Data center operator Switch, owner of the giant Las Vegas SuperNAP facility has joined a US government led initiative to fight climate change, and announced plans to fund a 100MW solar farm.
The data center provider is one of a number of US private-sector companies promising to invest millions of dollars in a second round of pledges to a carbon-reduction scheme run by President Barack Obama’s administration.
In July the American Business Act on Climate Pledge saw 13 of the country’s biggest companies make public commitments to combat greenhouse gases. Google, Microsoft and Apple all promised to power their data centers entirely with renewable energy. Other schemes mooted included emission offsetting after business travel, cutting water consumption and developing renewable energy.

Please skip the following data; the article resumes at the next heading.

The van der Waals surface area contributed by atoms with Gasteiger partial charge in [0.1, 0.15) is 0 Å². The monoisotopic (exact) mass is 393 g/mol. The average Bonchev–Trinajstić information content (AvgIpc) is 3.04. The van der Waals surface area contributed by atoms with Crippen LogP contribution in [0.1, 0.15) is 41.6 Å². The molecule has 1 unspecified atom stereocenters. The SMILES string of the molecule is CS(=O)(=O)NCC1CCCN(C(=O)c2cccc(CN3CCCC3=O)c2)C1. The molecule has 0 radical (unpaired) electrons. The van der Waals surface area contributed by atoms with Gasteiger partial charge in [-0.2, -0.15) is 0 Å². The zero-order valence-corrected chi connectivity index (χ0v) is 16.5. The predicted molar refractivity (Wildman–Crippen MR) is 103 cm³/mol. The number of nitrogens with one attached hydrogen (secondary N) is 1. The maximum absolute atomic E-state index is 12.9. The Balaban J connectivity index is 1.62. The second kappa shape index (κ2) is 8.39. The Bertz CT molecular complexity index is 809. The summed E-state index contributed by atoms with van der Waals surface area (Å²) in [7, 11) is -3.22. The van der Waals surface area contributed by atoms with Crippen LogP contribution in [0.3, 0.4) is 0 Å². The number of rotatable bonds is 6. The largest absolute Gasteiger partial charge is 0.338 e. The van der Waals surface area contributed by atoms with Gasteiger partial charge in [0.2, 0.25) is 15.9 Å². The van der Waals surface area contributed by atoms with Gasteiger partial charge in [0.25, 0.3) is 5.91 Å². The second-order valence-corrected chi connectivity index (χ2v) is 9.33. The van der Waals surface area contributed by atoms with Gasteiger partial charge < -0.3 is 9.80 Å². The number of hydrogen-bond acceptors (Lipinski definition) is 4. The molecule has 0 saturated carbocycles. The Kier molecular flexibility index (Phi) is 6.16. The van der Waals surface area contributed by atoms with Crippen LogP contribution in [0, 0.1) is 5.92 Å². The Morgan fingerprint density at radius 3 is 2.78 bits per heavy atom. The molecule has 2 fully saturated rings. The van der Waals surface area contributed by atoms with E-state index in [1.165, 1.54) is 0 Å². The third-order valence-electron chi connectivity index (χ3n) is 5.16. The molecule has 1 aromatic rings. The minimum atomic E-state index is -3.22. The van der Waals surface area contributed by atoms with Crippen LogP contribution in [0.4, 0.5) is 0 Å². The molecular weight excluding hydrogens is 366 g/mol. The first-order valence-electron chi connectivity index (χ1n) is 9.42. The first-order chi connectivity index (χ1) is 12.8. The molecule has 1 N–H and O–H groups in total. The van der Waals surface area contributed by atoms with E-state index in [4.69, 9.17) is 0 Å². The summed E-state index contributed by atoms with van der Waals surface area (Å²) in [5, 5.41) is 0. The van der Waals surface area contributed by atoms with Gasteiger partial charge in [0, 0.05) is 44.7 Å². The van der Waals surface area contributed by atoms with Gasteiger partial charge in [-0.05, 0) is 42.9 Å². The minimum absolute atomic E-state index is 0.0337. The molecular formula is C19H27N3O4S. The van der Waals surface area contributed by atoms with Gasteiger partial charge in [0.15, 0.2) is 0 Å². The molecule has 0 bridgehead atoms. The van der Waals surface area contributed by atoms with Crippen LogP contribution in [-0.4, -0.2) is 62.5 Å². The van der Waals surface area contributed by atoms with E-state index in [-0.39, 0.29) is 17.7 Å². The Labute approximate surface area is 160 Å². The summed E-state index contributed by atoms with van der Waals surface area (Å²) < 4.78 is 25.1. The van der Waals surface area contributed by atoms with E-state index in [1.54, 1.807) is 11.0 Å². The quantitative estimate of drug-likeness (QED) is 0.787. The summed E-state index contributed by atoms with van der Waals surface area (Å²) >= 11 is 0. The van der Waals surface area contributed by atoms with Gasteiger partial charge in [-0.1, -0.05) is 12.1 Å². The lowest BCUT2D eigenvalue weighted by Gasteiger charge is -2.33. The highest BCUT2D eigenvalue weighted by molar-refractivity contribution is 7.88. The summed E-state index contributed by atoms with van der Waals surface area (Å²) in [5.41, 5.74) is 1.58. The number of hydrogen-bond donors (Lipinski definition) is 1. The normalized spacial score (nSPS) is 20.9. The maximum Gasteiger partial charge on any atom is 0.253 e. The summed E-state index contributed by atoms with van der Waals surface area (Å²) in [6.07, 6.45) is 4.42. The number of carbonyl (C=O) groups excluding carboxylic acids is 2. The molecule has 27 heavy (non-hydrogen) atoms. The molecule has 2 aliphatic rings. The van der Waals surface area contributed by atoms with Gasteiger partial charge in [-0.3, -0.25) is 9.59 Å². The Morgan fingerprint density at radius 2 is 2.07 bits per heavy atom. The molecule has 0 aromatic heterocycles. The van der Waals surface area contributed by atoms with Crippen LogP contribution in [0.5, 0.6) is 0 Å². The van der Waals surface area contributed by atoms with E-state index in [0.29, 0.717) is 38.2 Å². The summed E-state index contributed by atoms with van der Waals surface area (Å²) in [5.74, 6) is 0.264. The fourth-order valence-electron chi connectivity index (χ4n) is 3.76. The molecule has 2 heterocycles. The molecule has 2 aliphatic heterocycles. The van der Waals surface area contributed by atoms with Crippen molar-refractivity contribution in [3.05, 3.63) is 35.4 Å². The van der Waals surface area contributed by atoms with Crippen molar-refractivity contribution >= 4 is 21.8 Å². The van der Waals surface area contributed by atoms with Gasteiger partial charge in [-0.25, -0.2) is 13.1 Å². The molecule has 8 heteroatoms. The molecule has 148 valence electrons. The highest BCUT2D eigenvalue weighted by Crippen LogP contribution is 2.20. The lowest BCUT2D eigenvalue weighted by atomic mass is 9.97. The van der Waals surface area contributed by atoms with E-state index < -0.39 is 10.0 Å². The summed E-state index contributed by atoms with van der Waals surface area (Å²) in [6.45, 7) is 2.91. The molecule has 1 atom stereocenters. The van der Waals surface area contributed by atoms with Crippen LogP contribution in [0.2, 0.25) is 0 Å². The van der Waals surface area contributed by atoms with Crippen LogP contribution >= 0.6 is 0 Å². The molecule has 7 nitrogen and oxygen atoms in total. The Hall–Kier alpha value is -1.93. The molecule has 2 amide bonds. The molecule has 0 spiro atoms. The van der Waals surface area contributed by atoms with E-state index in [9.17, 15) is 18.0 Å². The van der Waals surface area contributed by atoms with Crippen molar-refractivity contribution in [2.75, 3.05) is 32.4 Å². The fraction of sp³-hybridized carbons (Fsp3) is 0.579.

Some US data center providers will help customers to source renewable energy - effectively reselling energy offsets to the customer base. Digital Realty already offers the option for renewably sourced power to its global customer base. US data center operator QTS has constructed a solar farm to offset emissions created by its New Jersey data center.
According to a study of 113 ICT companies in the US, of the 59 million MWh they collectively consumed in 2014, only 14 percent (8.3 million MWh) was sourced from voluntary renewable electricity. The report used data from the U.S. Environmental Protection Agency’s (EPA’s) Green Power Partnership and the Carbon Disclosure Project Worldwide (CDP), which called for more positive initiatives on renewable energy.
Switch is the first colocation company to join the Climate Pledge movement, which it announced at the Clean Energy Summit in Las Vegas. Switch also unveiled plans to start building a 100MW solar farm in Nevada in October, in partnership with utility Nevada Energy and photovoltaic panel maker First Solar.
It will also recycle water from municipalities and local water utilities in its new campus in Reno, Nevada. The company has signed eBay as the anchor tenant at SuperNap Reno.